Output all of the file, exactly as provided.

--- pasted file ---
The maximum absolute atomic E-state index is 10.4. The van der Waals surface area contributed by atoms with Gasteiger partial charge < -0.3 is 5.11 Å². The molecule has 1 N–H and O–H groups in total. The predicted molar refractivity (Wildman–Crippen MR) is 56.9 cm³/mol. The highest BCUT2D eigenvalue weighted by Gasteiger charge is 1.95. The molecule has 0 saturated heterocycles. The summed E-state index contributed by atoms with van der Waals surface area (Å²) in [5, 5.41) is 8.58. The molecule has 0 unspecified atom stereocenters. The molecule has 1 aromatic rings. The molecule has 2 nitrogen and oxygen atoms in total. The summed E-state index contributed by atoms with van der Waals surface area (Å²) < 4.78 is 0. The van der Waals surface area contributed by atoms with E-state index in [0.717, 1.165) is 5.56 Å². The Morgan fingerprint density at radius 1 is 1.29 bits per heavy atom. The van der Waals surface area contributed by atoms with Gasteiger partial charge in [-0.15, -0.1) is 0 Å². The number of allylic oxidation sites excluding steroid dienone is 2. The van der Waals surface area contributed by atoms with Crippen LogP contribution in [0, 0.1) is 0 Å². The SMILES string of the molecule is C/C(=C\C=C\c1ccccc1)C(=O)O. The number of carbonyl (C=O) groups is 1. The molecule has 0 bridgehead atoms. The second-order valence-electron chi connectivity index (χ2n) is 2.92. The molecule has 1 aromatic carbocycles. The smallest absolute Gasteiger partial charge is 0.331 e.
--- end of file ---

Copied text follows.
The maximum absolute atomic E-state index is 10.4. The van der Waals surface area contributed by atoms with Gasteiger partial charge < -0.3 is 5.11 Å². The molecule has 1 N–H and O–H groups in total. The predicted molar refractivity (Wildman–Crippen MR) is 56.9 cm³/mol. The highest BCUT2D eigenvalue weighted by Gasteiger charge is 1.95. The molecule has 0 saturated heterocycles. The summed E-state index contributed by atoms with van der Waals surface area (Å²) in [5, 5.41) is 8.58. The molecule has 0 unspecified atom stereocenters. The molecule has 1 aromatic rings. The molecule has 2 nitrogen and oxygen atoms in total. The summed E-state index contributed by atoms with van der Waals surface area (Å²) < 4.78 is 0. The van der Waals surface area contributed by atoms with E-state index in [0.717, 1.165) is 5.56 Å². The Morgan fingerprint density at radius 1 is 1.29 bits per heavy atom. The van der Waals surface area contributed by atoms with Gasteiger partial charge in [-0.15, -0.1) is 0 Å². The number of allylic oxidation sites excluding steroid dienone is 2. The van der Waals surface area contributed by atoms with Crippen LogP contribution in [0, 0.1) is 0 Å². The SMILES string of the molecule is C/C(=C\C=C\c1ccccc1)C(=O)O. The number of carbonyl (C=O) groups is 1. The molecule has 0 bridgehead atoms. The second-order valence-electron chi connectivity index (χ2n) is 2.92. The molecule has 1 aromatic carbocycles. The smallest absolute Gasteiger partial charge is 0.331 e.